Instant Pot chicken and rice is a delicious and simple supper that you can make all in one pot.
Don’t worry, internet friends! If you do not have an Instant Pot, I already have stove top instructions for this recipe here: one pot chicken and rice.
But if you don’t have an Instant Pot yet…why not? You should really look into getting one. See my full Instant Pot product review video here. But in short, I am loving mine.
Instant Pot chicken and rice is a delicious and simple supper that you can make all in one pot. It is SO delicious and easy!

  • 1 pound boneless skinless chicken thighs (up to 1.5 pounds works)
  • cooking spray (I used avocado oil spray, but a tablespoon of oil of your choice works)
  • 3 small shallots diced
  • 1 cup carrots diced
  • 1 cup sliced mushrooms
  • 2 cloves medium fresh garlic minced
  • 1 1/2 cups uncooked white jasmine rice rinsed and drained (Do NOT skip the rinsing. Rice will likely scorch if not rinsed!)
  • 2 cups chicken stock or broth divided ( I use 1/4 cup for deglazing the pan)
  • 2 Tablespoons fresh thyme leaves chopped and divided (or 2 teaspoons dried)
  • salt and pepper to taste

  1. Generously salt and pepper your chicken thighs.
  2. Using the sauté setting (normal level), preheat until the display reads "hot."
  3. Use tongs to put chicken in the pan (watch out for oil splatter!)
  4. Sear chicken thighs, 4 minutes on each side.
  5. Remove and set aside chicken on a plate.
  6. Add 1/4 cup broth to deglaze the pan, scrape the bits with a wooden spoon (do not skip this step!). If there are any stuck on spots, be sure and lift those away from the pan with a wooden spoon.
  7. Add shallot, mushroom and carrots, and cook for 2 to 3 minutes.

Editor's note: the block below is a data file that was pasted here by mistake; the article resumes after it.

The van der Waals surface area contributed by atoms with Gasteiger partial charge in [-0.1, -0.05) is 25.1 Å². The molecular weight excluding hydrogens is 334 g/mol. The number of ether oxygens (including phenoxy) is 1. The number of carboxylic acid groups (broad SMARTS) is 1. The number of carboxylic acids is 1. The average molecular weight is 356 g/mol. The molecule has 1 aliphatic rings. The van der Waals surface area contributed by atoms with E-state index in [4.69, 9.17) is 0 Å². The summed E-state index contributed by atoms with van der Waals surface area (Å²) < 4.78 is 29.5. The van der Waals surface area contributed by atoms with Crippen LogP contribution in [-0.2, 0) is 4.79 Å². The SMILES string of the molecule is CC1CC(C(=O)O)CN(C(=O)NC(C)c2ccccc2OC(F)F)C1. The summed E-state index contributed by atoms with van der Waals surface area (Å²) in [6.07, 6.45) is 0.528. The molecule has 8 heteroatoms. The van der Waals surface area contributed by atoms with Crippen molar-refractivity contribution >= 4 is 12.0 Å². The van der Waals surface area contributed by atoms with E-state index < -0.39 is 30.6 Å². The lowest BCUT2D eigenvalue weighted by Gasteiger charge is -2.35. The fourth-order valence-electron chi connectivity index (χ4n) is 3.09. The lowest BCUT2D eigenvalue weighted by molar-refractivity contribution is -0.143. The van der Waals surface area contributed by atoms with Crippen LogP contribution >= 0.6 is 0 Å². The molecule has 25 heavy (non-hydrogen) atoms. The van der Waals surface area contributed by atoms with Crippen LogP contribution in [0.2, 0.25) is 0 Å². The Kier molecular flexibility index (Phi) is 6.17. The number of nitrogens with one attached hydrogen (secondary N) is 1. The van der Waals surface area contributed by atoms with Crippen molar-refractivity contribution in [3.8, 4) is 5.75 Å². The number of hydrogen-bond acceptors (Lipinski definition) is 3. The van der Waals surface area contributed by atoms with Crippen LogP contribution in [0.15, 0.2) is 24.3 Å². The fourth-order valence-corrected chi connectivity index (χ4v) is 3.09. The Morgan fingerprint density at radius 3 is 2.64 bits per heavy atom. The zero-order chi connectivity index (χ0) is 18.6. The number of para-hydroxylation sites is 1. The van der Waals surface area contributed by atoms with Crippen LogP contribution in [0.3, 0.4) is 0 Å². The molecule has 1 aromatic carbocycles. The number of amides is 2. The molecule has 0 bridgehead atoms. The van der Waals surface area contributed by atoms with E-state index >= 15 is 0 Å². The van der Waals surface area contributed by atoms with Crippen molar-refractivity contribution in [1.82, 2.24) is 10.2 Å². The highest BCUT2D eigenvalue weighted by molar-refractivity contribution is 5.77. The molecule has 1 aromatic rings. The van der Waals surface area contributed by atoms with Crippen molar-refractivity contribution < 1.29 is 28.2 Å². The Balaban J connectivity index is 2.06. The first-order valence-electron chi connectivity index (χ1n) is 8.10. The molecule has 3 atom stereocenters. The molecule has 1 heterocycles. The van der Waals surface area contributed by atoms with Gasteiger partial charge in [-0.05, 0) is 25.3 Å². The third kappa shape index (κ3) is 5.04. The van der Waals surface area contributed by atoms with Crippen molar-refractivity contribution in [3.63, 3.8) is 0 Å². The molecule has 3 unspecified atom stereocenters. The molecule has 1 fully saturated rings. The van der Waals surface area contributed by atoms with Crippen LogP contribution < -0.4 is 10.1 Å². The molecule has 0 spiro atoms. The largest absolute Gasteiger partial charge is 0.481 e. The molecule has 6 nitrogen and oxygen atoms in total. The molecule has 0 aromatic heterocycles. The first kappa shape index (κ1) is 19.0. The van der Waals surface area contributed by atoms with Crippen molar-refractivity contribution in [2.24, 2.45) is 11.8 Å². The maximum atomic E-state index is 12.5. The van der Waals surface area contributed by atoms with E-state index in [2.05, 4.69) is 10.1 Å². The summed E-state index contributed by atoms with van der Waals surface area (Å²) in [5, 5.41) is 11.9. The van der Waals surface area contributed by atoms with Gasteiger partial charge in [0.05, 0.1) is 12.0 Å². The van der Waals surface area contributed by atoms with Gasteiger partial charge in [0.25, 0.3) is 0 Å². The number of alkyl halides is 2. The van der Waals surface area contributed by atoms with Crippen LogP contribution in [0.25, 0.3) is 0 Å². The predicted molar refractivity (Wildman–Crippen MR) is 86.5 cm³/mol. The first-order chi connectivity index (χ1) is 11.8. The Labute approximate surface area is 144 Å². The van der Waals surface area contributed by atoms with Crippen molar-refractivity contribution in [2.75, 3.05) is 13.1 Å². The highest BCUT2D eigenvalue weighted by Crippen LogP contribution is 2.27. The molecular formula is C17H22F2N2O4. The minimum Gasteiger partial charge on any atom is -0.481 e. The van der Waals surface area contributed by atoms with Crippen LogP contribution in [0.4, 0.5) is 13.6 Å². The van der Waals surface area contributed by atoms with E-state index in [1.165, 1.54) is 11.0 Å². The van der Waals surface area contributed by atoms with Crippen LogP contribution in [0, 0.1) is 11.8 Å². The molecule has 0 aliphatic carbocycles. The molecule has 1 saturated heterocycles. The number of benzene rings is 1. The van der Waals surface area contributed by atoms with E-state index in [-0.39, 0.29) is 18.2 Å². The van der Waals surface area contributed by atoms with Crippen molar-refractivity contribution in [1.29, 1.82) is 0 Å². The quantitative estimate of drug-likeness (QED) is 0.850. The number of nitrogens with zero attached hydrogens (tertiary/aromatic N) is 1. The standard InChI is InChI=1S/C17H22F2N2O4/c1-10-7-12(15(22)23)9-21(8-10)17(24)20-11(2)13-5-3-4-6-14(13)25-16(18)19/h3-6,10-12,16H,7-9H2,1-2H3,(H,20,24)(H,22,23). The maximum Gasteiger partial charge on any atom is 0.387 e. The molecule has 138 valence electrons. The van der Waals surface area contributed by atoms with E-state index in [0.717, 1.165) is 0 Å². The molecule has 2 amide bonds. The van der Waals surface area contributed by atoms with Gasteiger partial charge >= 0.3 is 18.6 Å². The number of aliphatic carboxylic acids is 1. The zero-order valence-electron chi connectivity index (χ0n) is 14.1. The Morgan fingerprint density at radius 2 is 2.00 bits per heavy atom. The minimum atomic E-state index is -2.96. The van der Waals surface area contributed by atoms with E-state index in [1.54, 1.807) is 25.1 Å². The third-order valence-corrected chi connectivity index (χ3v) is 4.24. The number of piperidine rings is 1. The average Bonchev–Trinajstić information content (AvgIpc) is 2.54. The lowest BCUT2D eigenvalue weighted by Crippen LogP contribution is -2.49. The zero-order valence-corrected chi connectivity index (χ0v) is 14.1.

8. Add garlic, and continue to cook for another minute.
  9. Add remaining chicken stock, rice, thyme and stir together.
  10. Place the chicken thighs on top of the mixture, and do not stir them in.
  11. Place the lid on, and lock it, setting the valve to sealing.
  12. Cook on manual high pressure for 8 minutes, and allow the Instant Pot to release naturally (do not use the quick release lever) for 10 minutes. Quick release the remaining pressure.
  13. Once any remaining pressure is fully release, remove the lid carefully.
  14. Use two forks to shred the chicken, and stir the pot.
  15. Serve immediately.
Recipe Adapted From

Recipe Notes
Do NOT skip rinsing the rice first! This will remove some of the starch, and will prevent scorching/ sticking to the bottom.
Nutritional information is approximate and was calculated using a recipe nutrition label generator.
I do not recommend using frozen chicken for this recipe.
If you want to substitute types of rice, make sure the substitute you choose has a similar cook time to white jasmine rice (ex: White basmati should work well in this recipe.)
If you are using very large chicken thighs, you may want to cut them in half. Just for reference, my thighs were about 4 thighs equaling 1 pound of weight (about 4 to 5 ounces each). It doesn't have to be exact, but I just wanted to give y'all a heads up, since I have seen some really huge thighs at the store (ex of huge: 2 thighs equaling 1 pound of weight).